Driving during winter can be challenging even for experienced drivers. They face different hurdles, from long nights, snow, ice, and strong winds. Things can turn for the worse at a moment’s notice. As such, driving during winter in the UK can have you overwhelmed with winter driving anxiety, especially if you are a less experienced driver and it is your first winter on roads in the United Kingdom. Fortunately, we offer some great tips and advice on navigating the different challenges and staying safe when driving during this winter season.
1. Keep Your Distance
The stopping distance increases substantially when the roads are covered in snow or ice. Experts suggest leaving a 10+ gap instead of the standard 2 seconds, but even this might not suffice for all situations. Nevertheless, the idea is to avoid driving too close to the vehicle in front of you to ensure you have enough room to stop during an emergency. Also, check your vehicle’s brakes to make sure all is well. Check out our blog about braking safely to learn more.
2. Drive In A Higher Gear
Sticking to the higher gears allows you to have more control of your car. For instance, consider pulling away in second gear if the roads are too icy and your vehicle struggles to move. The second gear makes it easier to get going since it throttles lightly, making the wheels grip better.
3. Master Your Lights And Heat Systems
Winters are cold and with shorter days and longer nights. That means drivers will be using more of the lights and heating systems. Hence, it is wise to check the lights on your work and the heating system to ensure they are working correctly before starting each journey. Learn which ones are ideal for which weather condition. Moreover, check the heat controls to ensure you de-ice the car and prevent your windscreen and windows from getting misty, and having no heat in your vehicle when driving makes things complicated and risky. And we are not talking about the AC, but also having heated seats helps.
4. Check Your Tyres
Your tires will not grip the road as they should during winter. Therefore, you should hit the roads in the UK with tires that are in pristine condition. The standard tread dept is a minimum of 1.6mm, but your vehicle will experience less grip when the tire treads are under 3mm. It is best to replace them when the winter season arrives.
Consider changing to winter tires, which offer better grip, meaning better traction on icy roads. The tires are a wise investment, especially if you drive regularly and your budget allows. Conversely, adding chains to your tires can also help improve traction.
5. Take Your Time
Rushing during winter in the UK increases the chances of accidents, especially among inexperienced drivers. Therefore, it is best to consider watching your time and doing things to avoid the last-minute rush. Driving in the snow or ice demands taking your time to understand the conditions and managing your time to ensure you are headed to your respective My Hotel Break Harrogate destination as early as possible.
6. Black Ice
Black ice is a term that motorists dread hearing when on the roads. The ice is invisible and is a risk for drivers because it makes it hard to control vehicles after they run over the black ice unexpectedly. Motorists find it challenging to avoid the black ice because they can spot it in time to maneuver their cars on the frozen road safely. That is why experts recommend driving slow and steady when on icy roads.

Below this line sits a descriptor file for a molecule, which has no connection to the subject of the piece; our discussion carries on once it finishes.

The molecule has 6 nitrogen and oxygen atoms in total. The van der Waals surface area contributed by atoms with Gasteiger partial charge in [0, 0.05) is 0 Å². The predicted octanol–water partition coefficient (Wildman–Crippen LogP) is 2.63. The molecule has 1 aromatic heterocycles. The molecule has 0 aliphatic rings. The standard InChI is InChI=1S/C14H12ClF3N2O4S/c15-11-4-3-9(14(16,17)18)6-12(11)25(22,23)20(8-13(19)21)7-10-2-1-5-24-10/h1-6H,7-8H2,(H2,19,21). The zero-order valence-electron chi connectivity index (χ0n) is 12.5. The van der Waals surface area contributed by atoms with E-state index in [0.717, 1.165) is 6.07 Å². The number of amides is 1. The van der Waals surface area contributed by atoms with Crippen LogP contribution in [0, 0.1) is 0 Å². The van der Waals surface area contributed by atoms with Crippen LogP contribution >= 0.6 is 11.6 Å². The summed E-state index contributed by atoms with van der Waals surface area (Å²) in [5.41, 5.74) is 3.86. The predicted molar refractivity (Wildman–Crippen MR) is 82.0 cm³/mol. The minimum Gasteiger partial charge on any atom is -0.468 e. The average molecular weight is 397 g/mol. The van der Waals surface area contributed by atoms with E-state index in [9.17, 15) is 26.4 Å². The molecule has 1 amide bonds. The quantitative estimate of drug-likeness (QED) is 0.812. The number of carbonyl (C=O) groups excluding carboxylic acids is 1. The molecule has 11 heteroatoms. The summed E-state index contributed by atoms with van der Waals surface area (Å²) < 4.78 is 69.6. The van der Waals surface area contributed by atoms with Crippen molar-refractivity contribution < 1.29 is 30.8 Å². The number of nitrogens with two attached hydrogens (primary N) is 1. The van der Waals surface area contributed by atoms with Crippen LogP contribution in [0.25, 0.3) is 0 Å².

7. Responding To A Skid
So, what do you do once you hit some black ice that sends your car skidding? Maintain both hands on the steering wheel and do not hit the brakes when the vehicle loses control. Also, try to steer the vehicle into the skid; it allows you to manage the wheels straight and could bet you back on track.
Panic might rush in when you realize your vehicle is out of control, but remember to maintain your cool. Please take note of the surroundings and execute the trick we have shared. Consider taking a winter driving course if you want to be well-prepared to drive during icy conditions and hone skid control.
8. Prep For Wind, Rain, And Fog
Winters are not all about snow and ice; heavy rain, fog, and wind will also concern drivers. Visit our blog to go through the various tips and tricks we share on how to drive in these conditions. Our top recommendation would be to slow down to control your car better and keep both hands on the steering wheel. In addition, stay alert and do not panic if you experience some skidding. Such weather conditions will make it difficult to see the road ahead. Winds and fog will also make things challenging for motorists.
9. Top Up Your Fuel
Some drivers will notice their fuel gauge suggesting it is time for a top-up but will overlook it and decide to do so on their next drive. However, winter is never the right time to pull such stunts. You will regret breaking down out there when the conditions are chilly, more so when the issue could have been avoided if you had topped up your fuel. Experts suggest having a half-full tank when driving in winter.
10. Carry A Breakdown Kit
Your driving course taught you the significance of always having a breakdown kit in your vehicle, but this might not be a priority for you. Still, it is wise to heed this recommendation lest you find yourself stuck on the side of a road with little traffic that could offer some help. Your breakdown kit should include a cozy blanket to help you keep warm because you will not have any heat if your car is not running. Pack some non-perishable snacks to avoid being famished, water, backup power for your phone (which should be fully charged), a torch, and equipment for doing minor repairs that could get you back on the road.